MARTA recruits WonderRoot, Fahamu Pecou for En Route program
WonderRoot, in partnership with MARTA and the TransFormation Alliance, recently announced the launch of the En Route program with a goal to revitalized select MARTA stations and their surroundings with public art. The stations selected include King Memorial, Oakland City, Hamilton E. Holmes, and a yet-to-be-announced station.
The newly formed TransFormation Alliance is looking to provide a platform through this public art project for community residents to engage in their neighborhoods, create access to transit, and bring economic prosperity to the area.
En Route's goal is to make these stations more approachable to people outside the community, but also encourage bonding among riders living nearby. "One of the reasons I'm excited about this project is that artists and public art can have — it doesn't always — but it can have a transformational impact in the communities that it lives," WonderRoot Executive Director Chris Appleton says.
After receiving a $50,000 grant from the National Endowment for the Arts, WonderRoot began its search for an artist who could address the issues of mobility and access around the selected MARTA stations. WonderRoot chose local artist Fahamu Pecou, whose work focuses on black masculinity and identity. Pecou is currently a Ph.D. student at Emory University and his works have appeared in collections at the High Museum of Art, Smithsonian National Museum, and abroad.
"We went over a handful of artists in Atlanta at WonderRoot whose work we thought could speak to some of the key issues that we were interested in addressing through this work," Appleton says. "We really felt that Fahamu was the best fit for the project. The subject matter that Fahamu has addressed in his work historically is a great intersection with WonderRoot, art, and social change."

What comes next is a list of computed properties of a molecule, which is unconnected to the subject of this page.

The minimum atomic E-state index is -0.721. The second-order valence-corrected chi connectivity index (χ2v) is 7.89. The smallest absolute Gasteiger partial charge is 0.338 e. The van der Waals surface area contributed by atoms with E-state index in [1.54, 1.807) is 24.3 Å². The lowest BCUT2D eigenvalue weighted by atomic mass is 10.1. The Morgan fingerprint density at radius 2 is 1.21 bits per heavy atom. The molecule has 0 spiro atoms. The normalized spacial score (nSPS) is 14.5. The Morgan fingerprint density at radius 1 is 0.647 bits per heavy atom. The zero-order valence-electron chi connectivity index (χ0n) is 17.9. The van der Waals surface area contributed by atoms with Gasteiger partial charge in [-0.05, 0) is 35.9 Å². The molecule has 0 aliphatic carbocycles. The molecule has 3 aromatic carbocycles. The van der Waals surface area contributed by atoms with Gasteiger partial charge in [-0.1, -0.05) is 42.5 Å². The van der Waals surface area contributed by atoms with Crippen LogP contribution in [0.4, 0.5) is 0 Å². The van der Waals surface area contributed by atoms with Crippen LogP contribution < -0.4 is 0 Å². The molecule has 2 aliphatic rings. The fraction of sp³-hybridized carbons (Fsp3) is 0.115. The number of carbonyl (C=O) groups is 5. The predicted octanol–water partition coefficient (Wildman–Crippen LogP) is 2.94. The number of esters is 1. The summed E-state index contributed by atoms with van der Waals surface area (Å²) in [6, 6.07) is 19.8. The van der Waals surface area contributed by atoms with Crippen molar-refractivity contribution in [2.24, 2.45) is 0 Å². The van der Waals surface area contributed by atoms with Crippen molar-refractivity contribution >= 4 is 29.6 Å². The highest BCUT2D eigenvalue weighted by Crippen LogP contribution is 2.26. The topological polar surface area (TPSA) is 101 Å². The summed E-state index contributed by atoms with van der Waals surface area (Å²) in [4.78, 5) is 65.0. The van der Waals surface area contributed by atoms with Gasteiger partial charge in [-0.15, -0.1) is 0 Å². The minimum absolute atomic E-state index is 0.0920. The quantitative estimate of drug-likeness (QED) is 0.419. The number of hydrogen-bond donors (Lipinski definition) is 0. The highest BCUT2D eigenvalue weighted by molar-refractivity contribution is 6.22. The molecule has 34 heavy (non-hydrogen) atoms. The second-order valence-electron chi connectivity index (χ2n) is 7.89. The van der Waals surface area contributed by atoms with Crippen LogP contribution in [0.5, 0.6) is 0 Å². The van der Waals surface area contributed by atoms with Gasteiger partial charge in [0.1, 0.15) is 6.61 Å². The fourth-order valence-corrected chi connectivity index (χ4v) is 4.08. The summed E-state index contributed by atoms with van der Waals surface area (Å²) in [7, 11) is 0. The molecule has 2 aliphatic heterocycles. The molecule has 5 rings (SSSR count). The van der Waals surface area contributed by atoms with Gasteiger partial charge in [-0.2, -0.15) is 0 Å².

After MARTA selected each station for the project, WonderRoot and the TransFormation Alliance, along with Pecou, will plan several meetings with community members to discuss the project and how it can strengthen the adjoining neighborhoods.
"One of the things that's key to this project and something that I'm excited about is the fact that there's a very core community engagement associated with the project," Pecou says. "Before doing anything, I'll be working with WonderRoot to meet with community members to talk about their ideas, their vision, and their concerns with respect to the art that goes into these stations within their community."
All the time spent with the nearby neighborhoods and speaking with residents will help bring a real community feel to the project.
"The positive consequence about having done that work is that we will gather all of this information and data through this art process and then turn that over to the TransFormation Alliance and MARTA, which will help inform and strengthened their work," Appleton says. "This will ensure that there is a diversity of voices and perspectives in the planning work that they are doing."
Ultimately, the hope is that public art can help make MARTA a more attractive mode of transportation to residents nearby and far away and provide more access to these often ostracized neighborhoods.
"MARTA has become kind of a gateway that connects the city and I want to find a way of tying in this idea of connectivity, identity, and community building," Pecou says of the project.
The first MARTA station to see this program implemented will be King Memorial station on Decatur Street. The community meeting will take place later this month.